More than $130 billion is what Cuba has lost because of 50 years of economic, financial and commercial blockade, unilaterally applied by the United States since the early 1960s. Once again this year, Havana is preparing to submit a motion to the United Nations condemning this embargo. But this time, the dangerous climate is more reminiscent of the Cold War years.
Donald Trump’s statements on Friday — to keep the embargo and block the activities of the U.S. Embassy in Cuba — are like a strong wind against the flicker of hope, initiated by President Obama, that the two countries might ease tensions.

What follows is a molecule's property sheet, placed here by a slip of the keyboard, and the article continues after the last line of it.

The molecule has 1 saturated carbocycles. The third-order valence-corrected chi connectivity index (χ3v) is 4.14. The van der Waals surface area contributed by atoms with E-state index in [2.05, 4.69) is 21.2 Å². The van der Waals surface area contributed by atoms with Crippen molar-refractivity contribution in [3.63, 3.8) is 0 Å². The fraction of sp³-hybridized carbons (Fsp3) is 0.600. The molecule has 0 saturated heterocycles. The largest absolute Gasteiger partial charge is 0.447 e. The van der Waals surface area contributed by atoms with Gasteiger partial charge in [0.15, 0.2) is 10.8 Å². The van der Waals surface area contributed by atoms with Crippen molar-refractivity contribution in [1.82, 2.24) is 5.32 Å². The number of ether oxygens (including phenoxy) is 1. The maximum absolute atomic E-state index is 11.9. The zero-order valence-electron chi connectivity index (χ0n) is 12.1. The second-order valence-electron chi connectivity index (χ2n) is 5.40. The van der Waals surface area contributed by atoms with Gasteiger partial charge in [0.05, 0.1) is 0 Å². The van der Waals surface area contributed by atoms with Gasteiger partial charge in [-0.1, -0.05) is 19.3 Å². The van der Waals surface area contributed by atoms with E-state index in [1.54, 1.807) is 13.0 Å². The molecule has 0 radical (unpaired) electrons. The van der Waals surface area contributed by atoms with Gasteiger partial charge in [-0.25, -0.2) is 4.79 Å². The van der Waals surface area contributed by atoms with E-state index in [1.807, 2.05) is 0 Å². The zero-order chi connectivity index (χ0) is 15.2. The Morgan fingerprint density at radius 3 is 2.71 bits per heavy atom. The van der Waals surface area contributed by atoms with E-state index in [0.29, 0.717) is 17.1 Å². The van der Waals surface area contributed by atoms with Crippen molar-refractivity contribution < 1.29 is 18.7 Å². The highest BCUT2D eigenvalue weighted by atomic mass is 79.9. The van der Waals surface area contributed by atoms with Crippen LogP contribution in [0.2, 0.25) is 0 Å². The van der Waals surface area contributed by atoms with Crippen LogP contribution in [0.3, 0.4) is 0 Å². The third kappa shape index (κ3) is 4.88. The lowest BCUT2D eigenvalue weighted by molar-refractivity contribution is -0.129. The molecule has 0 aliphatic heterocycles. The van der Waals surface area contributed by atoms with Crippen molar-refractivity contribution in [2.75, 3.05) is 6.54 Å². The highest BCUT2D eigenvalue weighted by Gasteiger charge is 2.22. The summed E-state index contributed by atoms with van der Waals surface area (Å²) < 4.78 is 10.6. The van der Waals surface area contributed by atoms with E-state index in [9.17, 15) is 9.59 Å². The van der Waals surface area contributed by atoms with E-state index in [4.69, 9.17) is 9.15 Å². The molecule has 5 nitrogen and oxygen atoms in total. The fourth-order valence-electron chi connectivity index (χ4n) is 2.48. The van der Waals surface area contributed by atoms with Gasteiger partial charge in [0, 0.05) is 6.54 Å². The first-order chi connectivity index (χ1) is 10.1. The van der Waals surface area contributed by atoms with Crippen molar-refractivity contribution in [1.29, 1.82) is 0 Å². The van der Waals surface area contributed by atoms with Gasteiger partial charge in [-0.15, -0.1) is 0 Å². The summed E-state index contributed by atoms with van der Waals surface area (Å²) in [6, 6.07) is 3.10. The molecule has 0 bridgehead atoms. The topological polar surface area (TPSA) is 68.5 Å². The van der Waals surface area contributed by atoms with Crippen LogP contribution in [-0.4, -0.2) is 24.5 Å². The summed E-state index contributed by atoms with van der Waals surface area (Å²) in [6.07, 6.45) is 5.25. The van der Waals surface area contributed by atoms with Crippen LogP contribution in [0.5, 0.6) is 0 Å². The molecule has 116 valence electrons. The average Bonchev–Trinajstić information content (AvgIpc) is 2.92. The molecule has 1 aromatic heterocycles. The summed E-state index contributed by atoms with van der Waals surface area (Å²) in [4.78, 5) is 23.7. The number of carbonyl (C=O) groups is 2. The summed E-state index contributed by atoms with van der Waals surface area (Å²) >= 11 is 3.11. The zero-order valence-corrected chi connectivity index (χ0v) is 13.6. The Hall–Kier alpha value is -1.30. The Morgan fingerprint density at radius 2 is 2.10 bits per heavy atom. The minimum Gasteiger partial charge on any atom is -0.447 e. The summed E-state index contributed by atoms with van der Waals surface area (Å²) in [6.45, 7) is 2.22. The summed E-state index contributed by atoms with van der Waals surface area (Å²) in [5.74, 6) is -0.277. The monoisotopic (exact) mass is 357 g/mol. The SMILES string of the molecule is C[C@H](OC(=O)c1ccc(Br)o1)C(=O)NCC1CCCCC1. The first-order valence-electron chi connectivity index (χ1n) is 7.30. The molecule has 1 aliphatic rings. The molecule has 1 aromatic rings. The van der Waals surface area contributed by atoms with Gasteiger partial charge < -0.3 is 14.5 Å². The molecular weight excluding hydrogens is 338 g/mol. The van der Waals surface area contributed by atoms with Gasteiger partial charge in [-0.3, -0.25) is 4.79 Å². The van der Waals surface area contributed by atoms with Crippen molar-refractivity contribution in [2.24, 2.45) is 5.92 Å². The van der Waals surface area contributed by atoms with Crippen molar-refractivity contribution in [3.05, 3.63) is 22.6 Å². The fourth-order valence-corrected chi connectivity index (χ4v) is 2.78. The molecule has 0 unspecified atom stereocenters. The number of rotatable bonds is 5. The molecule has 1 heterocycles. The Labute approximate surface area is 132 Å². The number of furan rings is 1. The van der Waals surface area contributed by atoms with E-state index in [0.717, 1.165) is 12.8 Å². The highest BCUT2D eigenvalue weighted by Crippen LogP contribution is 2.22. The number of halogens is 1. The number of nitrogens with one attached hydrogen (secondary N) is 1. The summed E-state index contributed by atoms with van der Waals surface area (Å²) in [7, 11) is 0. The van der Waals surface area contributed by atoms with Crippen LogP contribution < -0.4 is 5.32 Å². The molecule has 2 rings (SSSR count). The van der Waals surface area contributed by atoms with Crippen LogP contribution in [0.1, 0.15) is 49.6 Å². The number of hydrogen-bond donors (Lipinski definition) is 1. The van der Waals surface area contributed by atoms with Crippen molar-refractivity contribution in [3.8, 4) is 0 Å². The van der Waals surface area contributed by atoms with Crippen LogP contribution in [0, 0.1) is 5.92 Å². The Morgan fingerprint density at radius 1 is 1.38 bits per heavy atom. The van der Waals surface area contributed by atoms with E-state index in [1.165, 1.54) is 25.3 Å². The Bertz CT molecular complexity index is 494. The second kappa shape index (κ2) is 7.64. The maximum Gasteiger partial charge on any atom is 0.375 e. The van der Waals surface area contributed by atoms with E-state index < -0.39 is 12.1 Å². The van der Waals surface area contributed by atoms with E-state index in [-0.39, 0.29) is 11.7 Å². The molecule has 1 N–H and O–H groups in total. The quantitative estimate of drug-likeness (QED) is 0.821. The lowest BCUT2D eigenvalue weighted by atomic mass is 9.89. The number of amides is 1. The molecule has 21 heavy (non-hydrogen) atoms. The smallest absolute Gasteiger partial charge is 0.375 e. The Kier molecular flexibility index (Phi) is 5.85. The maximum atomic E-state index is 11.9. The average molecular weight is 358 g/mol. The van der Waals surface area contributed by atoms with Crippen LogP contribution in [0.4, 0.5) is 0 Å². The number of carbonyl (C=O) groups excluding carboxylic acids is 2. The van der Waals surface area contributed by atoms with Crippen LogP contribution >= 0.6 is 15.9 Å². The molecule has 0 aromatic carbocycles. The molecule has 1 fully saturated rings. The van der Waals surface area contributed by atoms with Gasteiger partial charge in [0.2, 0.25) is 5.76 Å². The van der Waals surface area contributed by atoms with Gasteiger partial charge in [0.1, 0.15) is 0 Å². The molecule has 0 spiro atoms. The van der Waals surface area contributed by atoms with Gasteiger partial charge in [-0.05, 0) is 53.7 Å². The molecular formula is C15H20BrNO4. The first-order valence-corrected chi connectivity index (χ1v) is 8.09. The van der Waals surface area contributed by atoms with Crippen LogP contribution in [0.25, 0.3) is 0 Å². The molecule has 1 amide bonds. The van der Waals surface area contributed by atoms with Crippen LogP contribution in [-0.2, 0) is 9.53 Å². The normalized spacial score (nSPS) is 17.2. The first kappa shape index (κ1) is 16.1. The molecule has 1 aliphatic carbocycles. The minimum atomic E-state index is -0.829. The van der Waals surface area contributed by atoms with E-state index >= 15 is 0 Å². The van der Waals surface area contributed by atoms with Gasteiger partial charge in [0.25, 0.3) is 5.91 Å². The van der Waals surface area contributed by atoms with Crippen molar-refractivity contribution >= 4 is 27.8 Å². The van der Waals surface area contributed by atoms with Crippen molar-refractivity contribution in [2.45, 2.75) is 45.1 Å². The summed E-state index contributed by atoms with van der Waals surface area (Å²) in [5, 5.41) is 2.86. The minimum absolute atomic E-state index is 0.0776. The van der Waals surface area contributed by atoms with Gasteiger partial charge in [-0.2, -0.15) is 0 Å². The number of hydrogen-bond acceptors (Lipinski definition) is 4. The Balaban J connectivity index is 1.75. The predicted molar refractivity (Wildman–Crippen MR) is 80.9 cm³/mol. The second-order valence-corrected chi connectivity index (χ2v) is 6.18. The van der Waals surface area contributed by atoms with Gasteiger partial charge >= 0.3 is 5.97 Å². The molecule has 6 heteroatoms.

The U.S. State Department has confirmed that it will not grant visas to Havana and that Cubans wanting to travel to the United States for family reunification, as well as for tourism or commercial purposes, will have to apply for a visa in a third country. It also announced that all interviews scheduled for unsolicited visa requests are canceled; the $160 fees will not be reimbursed. In fact, for average Cubans it will be virtually impossible to come up with the money for a visa to the U.S., which isn’t even a guaranteed bet.